OISS implements first Thanksgiving dinner program
International students have different options to explore if they want to celebrate Thanksgiving. For instance, students could stay on campus and eat at one of MSU’s dining halls — or they could visit an American home to fully experience Thanksgiving dinner traditions, thanks to a new program.
Lauren Thams, a student affairs administration student working on her master’s degree, said she is excited for the first iteration of the program. Thams — also a programming and communications intern for the OISS — said it’s a way for American families to open their homes to different cultures for a traditional Thanksgiving meal.
“There’s turkey and a lot of traditional dishes and also an opportunity for international students and scholars to share with their hosts about their own cultures,” Thams said.
OISS Assistant Director Elizabeth Matthews, who had a similar program at one of her previous jobs, talked more about the dinner.
“A lot of times international students have a hard time gaining opportunities to go out into the community outside of the MSU campus and experience what a typical American family’s life is like,” Matthews said. “MSU really wanted to be able to provide that opportunity for students and scholars here to be able to do that in East Lansing.”
All international students and their families can apply for the dinner. If an international student has a partner or children in Michigan, they’re also able to apply for the program.
Hosts and participants sign up in different applications, then the OISS facilitates the process of matching hosts to participants.
OISS Student Engagement Coordinator Vicky Lee became Thams’ consultant on the program, thanks in part to her experience running a similar program.
Lee said there were about 60 participants registered at the end of October, with up to 100 available participant slots in total.
Hosts can decide how many people they want to invite. That number can range from two to six, but the OISS tries to keep the number at about four.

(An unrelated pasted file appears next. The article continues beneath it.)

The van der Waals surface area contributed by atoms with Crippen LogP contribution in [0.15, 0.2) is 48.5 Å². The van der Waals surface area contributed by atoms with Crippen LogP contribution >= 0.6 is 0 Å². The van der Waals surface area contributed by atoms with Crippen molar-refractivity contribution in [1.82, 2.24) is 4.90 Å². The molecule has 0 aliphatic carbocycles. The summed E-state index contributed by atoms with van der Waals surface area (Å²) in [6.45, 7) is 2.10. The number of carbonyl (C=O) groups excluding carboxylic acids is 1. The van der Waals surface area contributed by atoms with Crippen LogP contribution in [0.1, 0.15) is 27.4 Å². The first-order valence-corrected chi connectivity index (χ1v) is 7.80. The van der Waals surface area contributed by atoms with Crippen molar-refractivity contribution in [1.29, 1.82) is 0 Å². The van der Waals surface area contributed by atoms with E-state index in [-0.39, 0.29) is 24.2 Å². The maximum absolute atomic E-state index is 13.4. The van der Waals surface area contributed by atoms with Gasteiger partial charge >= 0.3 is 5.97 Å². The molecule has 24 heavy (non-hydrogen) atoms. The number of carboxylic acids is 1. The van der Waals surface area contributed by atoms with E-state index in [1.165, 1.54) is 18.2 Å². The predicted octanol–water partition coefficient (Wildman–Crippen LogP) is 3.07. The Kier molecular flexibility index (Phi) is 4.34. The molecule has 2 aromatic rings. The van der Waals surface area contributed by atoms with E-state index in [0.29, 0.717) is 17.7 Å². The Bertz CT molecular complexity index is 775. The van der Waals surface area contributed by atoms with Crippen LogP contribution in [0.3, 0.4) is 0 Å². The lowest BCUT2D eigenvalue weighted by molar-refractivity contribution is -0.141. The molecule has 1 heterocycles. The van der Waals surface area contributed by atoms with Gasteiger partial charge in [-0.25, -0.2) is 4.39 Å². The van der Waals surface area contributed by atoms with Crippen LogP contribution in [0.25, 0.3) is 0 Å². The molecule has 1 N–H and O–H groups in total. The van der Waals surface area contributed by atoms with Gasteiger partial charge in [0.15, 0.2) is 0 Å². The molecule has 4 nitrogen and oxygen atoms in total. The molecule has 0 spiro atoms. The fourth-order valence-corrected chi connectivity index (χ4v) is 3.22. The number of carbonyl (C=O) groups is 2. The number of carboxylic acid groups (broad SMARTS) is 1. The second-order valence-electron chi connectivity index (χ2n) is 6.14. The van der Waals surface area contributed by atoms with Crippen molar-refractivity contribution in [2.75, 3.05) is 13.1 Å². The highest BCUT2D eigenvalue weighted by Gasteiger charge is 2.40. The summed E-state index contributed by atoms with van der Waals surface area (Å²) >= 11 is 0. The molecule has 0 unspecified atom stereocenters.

“This is the first year, so we don’t know how it’s going to go. But in terms of the response rate, we are happy about it so far and a lot of faculty and staff members have shown a lot of interest, although they might not be able to host this time,” Lee said.
Lee said students might go to their professor’s house and build a connection outside of the classroom. When the professor is hosting the students, stereotypes surrounding American professors could be broken.
“That professor is not only the one teaching you, but you can go share some personal stories with him or her if you need to,” Lee said. “It’s really not only about ‘Oh, I know this professor through a classroom,’ but ‘No, I actually know her in person. I know that she is a very nice person and I know that she has my back or he has my back,’ and I think that is the beauty of the program.”
One of the difficulties of navigating this program is transportation. In the application, there are questions for participants to answer: Do they have cars? If they do, are they willing to drive others?
“If they happen to be a driver with a car, we would try our best to match those people with no car with at least one person with a car, then they can drive to their host’s place together,” Lee said. “If not, then we just have to come up with an alternate solution.”
Though the program is only for one night, the OISS encourages participants and hosts to retain the connections they make after it.
The dinner is Thanksgiving Day, Nov. 22. Hosts will contact interested participants directly.
“Because this is the first year, we’re starting small, but even with a small set of matching, I think it’s gonna make a big impact,” Thams said. “I would presume that the students and the hosts will stay in touch with each other over the course of the year.”
The point of the dinner program? To allow students to feel welcome and supported in the community, Thams said.
“It’s just a feeling of comfort and welcome,” she said. “That’s really important.”